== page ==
succinct

[ suh k-singkt ]
/ səkˈsɪŋkt /

adjective

expressed in few words; concise; terse.
characterized by conciseness or verbal brevity.
compressed into a small area, scope, or compass.
Archaic.
  1. drawn up, as by a girdle.
  2. close-fitting.
  3. encircled, as by a girdle.

Nearby words

  1. succession, apostolic,
  2. successive,
  3. successively,
  4. successor,
  5. succinate,
  6. succinctly,
  7. succinctorium,
  8. succinic,
  9. succinic acid,
  10. succinite

Origin of succinct

1400–50; late Middle English < Latin succinctus, past participle of succingere to gird, gather up (one's clothes), prepare for action, equivalent to suc- suc- + cing(ere) to gird, equip + -tus past participle suffix

Related formssuc·cinct·ly, adverbsuc·cinct·ness, nounun·suc·cinct, adjectiveun·suc·cinct·ly, adverb

Synonym study

1, 2. See concise.

Dictionary.com Unabridged Based on the Random House Unabridged Dictionary, © Random House, Inc. 2019


British Dictionary definitions for unsuccinct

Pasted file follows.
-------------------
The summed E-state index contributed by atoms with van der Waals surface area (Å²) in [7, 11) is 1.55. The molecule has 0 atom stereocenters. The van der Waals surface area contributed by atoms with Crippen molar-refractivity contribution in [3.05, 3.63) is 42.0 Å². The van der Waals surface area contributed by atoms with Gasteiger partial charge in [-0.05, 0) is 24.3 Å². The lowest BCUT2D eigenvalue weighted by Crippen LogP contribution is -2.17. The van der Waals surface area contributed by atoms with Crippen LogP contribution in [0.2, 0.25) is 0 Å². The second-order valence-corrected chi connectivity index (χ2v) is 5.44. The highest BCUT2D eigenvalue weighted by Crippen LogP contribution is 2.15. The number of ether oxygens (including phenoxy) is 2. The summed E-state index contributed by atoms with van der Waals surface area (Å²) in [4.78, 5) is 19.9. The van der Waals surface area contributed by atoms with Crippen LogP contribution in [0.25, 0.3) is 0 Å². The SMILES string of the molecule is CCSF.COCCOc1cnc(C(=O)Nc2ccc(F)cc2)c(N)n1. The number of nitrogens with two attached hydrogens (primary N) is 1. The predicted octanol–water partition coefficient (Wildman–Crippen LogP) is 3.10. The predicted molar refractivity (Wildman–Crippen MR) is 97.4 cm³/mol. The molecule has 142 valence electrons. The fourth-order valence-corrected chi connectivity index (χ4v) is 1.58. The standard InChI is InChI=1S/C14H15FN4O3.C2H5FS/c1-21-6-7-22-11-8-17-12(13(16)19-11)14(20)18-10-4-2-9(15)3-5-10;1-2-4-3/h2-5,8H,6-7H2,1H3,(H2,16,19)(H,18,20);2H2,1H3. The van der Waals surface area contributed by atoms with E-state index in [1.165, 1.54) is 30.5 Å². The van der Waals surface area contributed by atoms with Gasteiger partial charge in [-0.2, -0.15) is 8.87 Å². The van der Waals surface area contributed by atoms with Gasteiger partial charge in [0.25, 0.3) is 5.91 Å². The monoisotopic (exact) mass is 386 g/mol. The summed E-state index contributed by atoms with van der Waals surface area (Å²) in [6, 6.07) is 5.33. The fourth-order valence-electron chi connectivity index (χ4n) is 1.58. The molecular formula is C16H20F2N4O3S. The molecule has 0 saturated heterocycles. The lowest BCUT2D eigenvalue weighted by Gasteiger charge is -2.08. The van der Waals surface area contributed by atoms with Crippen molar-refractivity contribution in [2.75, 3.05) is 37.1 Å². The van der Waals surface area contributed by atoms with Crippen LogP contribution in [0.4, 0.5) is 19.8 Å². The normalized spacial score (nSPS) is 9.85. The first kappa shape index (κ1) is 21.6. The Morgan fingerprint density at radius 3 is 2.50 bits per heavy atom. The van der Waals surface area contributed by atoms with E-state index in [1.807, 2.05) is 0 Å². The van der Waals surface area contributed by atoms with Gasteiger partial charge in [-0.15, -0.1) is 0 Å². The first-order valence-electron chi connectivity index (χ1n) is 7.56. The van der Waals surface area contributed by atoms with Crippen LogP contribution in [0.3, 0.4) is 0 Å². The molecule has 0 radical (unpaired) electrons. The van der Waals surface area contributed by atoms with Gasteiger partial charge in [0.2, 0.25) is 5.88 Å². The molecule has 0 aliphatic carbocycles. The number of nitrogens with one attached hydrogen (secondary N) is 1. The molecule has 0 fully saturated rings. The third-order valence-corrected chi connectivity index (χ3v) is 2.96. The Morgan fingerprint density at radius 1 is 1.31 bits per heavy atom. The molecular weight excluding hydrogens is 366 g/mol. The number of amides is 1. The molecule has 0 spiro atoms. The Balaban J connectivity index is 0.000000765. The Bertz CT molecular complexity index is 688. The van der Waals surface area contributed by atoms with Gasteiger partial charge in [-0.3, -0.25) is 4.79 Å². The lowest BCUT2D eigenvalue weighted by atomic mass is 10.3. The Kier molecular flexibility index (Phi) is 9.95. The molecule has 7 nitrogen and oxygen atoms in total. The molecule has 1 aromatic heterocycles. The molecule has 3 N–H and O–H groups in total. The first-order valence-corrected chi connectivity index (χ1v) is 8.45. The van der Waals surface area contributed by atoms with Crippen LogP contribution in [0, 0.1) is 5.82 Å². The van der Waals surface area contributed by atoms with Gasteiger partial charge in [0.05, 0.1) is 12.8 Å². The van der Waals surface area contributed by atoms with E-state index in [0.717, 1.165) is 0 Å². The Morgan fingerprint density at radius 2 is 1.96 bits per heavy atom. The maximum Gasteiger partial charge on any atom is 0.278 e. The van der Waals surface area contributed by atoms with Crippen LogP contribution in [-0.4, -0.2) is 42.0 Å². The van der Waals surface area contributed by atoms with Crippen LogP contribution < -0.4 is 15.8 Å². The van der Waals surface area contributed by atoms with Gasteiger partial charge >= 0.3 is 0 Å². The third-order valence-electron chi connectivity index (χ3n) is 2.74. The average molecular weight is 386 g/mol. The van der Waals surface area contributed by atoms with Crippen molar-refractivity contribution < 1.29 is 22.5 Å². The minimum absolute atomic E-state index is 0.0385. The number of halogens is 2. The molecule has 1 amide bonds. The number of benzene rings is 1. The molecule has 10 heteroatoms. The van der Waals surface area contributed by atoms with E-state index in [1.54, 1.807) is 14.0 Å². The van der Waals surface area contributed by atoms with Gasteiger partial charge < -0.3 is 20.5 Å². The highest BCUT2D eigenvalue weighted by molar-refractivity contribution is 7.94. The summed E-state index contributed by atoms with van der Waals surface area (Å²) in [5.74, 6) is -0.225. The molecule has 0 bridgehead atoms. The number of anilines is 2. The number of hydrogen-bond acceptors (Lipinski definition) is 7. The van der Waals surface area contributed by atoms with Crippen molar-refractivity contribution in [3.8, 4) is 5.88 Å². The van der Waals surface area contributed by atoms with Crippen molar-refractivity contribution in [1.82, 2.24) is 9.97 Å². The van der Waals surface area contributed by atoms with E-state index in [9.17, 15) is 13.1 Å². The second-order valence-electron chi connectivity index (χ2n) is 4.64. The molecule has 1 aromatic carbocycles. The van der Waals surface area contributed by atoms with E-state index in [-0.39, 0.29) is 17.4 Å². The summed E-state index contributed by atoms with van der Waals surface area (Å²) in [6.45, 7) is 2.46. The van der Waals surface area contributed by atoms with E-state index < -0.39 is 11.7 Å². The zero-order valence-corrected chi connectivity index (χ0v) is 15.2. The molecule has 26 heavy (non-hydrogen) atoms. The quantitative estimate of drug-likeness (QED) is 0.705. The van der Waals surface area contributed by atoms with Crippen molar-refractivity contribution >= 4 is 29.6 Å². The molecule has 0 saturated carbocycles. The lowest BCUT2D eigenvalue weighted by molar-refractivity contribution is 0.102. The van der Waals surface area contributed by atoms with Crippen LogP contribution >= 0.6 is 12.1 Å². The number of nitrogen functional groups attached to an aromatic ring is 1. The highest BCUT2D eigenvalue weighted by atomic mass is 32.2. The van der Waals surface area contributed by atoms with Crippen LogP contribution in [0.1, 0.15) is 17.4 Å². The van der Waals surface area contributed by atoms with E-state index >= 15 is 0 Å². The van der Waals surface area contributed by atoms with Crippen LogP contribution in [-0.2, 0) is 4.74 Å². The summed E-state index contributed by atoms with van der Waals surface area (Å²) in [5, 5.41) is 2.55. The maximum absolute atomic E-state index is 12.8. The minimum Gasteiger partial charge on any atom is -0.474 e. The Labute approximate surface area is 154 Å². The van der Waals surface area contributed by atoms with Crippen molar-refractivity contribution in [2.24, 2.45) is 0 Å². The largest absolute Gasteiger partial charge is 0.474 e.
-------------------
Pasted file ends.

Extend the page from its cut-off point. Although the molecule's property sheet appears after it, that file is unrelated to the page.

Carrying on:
succinct

/ (səkˈsɪŋkt) /

adjective

marked by brevity and clarity; concise
compressed into a small area
archaic
  1. encircled by or as if by a girdle
  2. drawn up tightly; closely fitting
Derived Formssuccinctly, adverbsuccinctness, noun

Word Origin for succinct

C15: from Latin succinctus girt about, from succingere to gird from below, from sub- from below + cingere to gird

Collins English Dictionary - Complete & Unabridged 2012 Digital Edition © William Collins Sons & Co. Ltd. 1979, 1986 © HarperCollins Publishers 1998, 2000, 2003, 2005, 2006, 2007, 2009, 2012

Word Origin and History for unsuccinct

succinct

adj.

early 15c., "having one's belt fastened tightly," from Middle French succincte, from Latin succinctus "prepared, ready, contracted, short," past participle of succingere "tuck up (clothes for action), gird from below," from sub "up from under" (see sub-) + cingere "to gird" (see cinch). Sense of "brief, concise" first recorded early 15c.

Online Etymology Dictionary, © 2010 Douglas Harper